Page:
Refugee

Sarah Kovash / 90.5 WESA

Pittsburgh’s Multicultural Liaison Unit launched Wednesday to help bridge the cultural and communication gap between the Department of Public Safety and immigrant and refugee communities.

Virginia Alvino Young / 90.5 WESA

Young refugees have to adapt quickly once they arrive in Pittsburgh. Although they often come from difficult circumstances, many are able to learn English and make friends quickly. As part of a five-part series from WESA, four young people from Iraq, Tanzania and Congo share their stories of transition.

Hussein Zangana, 15, now lives in Brookline. He said it’s very different from Iraq, where fighting forced his family to flee. “Something is wrong,” he said.

Virginia Alvino Young / 90.5 WESA

Some young refugees in Pittsburgh resettled in the city when they were infants and have lived here most of their lives. Others arrived earlier this year. 

Virginia Alvino Young / 90.5 WESA

As part of a five-part series exploring the experiences of young refugees in Pittsburgh, Hamadi Hamadi, 15, shares the story of his life back in Kenya and the journey that brought his family to America.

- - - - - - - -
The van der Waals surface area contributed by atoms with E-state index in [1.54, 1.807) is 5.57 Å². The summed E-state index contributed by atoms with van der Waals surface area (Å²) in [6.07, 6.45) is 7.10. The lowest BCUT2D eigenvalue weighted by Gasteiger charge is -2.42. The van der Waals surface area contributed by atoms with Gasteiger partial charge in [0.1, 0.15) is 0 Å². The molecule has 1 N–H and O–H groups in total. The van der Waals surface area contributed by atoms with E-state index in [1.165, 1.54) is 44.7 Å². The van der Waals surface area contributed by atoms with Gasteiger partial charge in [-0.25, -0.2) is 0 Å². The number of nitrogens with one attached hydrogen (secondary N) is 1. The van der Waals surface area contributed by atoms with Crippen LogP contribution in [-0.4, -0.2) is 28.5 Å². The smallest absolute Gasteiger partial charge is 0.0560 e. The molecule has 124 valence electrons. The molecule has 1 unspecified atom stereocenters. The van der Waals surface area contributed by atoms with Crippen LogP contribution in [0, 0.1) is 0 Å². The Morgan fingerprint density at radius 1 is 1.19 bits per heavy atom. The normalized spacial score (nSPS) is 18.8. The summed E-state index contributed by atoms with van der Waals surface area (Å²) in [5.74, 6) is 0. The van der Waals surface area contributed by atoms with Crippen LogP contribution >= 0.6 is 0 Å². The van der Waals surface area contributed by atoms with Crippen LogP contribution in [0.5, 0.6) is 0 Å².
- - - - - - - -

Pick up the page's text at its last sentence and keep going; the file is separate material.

“Kenya when I was there, my family was poor,” he said. “We had a farm over there. My dad, he used to work in the farm, and he used to call us, me and my brother, to go over there to work.”

Virginia Alvino Young / 90.5 WESA

The Democratic Republic of Congo is experiencing one of the highest rates of internal displacement in the world because of conflict. More than a half-million people have fled the violence. Some of those refugees, including children, have resettled in Pittsburgh. 

LM Otero, AP File

A new initiative aims to better prepare unemployed immigrants in Allegheny County for the American workforce.

Taylor Davidson

Pittsburghers who want to support refugees in the community will soon be able to do so one-on-one.

A new organization called Hello Neighbor is now taking applications for individuals and families who want to be matched as friends and mentors to incoming refugees.

Virginia Alvino Young / 90.5 WESA

A member of the Somali Bantu community in Pittsburgh is in critical condition after being severely beaten early Tuesday morning. 

The victim is a cab driver who was responding to a call in Beltzhoover.

Many members of the Muslim and refugee community said they're concerned it may have been a hate crime. Pittsburgh Police are investigating, but said there is no evidence of bigotry.

Pittsburgh Police Assistant Chief Lavonnie Bickerstaff said it’s possible the Somali man was beaten as the result of a robbery.